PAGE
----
Fianna Fáil’s agriculture spokesperson in the Seanad, senator Paul Daly, has said that in the context of the Climate Action and Low Carbon Development (Amendment) Bill 2021 (Climate Action Bill) it is important to “give credit to the agriculture sector for the greenhouse gas that land, trees and hedgerows sequester and store”.

Senator Daly made the comment as he welcomed the acceptance of his amendment by Minister for the Environment, Climate and Communications, Eamon Ryan, to the Climate Action Bill.

Close to 250 amendments were tabled as the bill passed through the Dáil but just two were accepted in the end.

Senator Daly’s amendment (number 1) and another from Fine Gael senator, Tim Lombard (number 92) were accepted as one amendment at committee stage in the Seanad on Friday, July 2.

This will now allow carbon removals and storage to be included when budgets are set for each sector.

This is particularly relevant for the agriculture sector, said senator Daly, as it will acknowledge the sequestration and storage that is taking place already through features such as land, trees and hedgerows.

This is something the Irish Farmers Association (IFA) had been calling for as the bill, in its original design, failed to acknowledge it.

“Sectoral emission targets and carbon budgets are a key part of this bill and it is important that the removal of greenhouse gas emissions is taken into account when setting and achieving these,” senator Daly said.

Speaking in the Seanad on Friday, Minister Ryan said the “shaming and blaming” of farmers and agriculture have to stop.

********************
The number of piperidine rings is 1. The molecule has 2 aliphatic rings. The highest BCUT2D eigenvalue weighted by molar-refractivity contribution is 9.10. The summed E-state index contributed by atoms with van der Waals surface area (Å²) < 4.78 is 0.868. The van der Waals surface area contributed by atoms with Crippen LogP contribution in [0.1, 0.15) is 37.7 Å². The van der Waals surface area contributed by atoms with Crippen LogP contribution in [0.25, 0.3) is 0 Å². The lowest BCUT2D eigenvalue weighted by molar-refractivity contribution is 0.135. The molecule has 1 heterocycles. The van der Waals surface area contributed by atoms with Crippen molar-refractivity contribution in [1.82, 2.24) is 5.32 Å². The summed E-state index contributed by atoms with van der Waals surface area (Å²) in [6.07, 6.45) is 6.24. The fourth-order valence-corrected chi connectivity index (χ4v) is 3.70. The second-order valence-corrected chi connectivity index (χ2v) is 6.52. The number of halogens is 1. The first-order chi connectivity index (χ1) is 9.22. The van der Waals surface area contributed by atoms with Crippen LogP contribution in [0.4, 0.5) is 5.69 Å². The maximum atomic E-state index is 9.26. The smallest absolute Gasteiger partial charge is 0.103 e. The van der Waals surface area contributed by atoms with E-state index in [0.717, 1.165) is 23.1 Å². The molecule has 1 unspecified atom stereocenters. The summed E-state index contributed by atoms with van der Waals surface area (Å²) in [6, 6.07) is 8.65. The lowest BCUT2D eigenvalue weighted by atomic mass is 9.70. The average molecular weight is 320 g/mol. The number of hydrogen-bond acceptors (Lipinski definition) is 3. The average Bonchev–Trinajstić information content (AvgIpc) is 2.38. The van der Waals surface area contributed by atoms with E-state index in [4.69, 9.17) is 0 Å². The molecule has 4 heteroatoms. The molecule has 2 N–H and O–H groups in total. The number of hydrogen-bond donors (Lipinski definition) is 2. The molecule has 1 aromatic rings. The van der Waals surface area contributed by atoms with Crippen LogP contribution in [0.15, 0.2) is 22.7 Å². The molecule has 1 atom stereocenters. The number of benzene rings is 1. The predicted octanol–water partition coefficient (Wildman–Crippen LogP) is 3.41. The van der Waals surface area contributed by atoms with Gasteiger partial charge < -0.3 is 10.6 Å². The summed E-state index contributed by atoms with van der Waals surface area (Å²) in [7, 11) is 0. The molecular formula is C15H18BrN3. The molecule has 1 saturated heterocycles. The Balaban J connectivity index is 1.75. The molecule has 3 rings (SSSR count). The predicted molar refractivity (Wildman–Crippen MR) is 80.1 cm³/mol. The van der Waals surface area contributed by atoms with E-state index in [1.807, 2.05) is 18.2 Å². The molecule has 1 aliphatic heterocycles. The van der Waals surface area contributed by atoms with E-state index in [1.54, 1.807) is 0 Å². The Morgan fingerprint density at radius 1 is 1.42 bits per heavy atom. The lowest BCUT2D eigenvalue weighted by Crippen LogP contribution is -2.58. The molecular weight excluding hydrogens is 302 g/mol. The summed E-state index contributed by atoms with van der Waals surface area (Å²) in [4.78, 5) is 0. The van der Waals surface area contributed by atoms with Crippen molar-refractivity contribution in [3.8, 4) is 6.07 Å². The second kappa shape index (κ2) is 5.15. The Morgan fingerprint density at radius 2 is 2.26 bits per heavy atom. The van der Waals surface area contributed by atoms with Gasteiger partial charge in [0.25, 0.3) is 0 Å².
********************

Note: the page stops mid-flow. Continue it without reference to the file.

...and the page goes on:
“Agriculture will not be the most difficult sector to change,” he said.

“Maybe I am biased in that regard because I am the Minister for Transport and I am scratching my head every day thinking how in God’s name we will change transport.

“We do not have the removals capability in transport that there is in agriculture. We are wedded to the existing transport infrastructure and it will be difficult to change.”

But, he said, agriculture has to play its part in real emissions reductions, not just removals and sequestration.

“That has to be abundantly clear.”

The second Climate Action Bill amendment accepted by Minister Ryan related to the removal of the proposed definition of climate justice in the bill.

Committee stage of the Climate Action Bill continues in the Seanad tomorrow, Monday, July 5. Report and final stages will take place on Friday, July 9.

And a final Dáil vote is required (possibly next Tuesday or Wednesday, July 13 or 14) before the bill becomes law.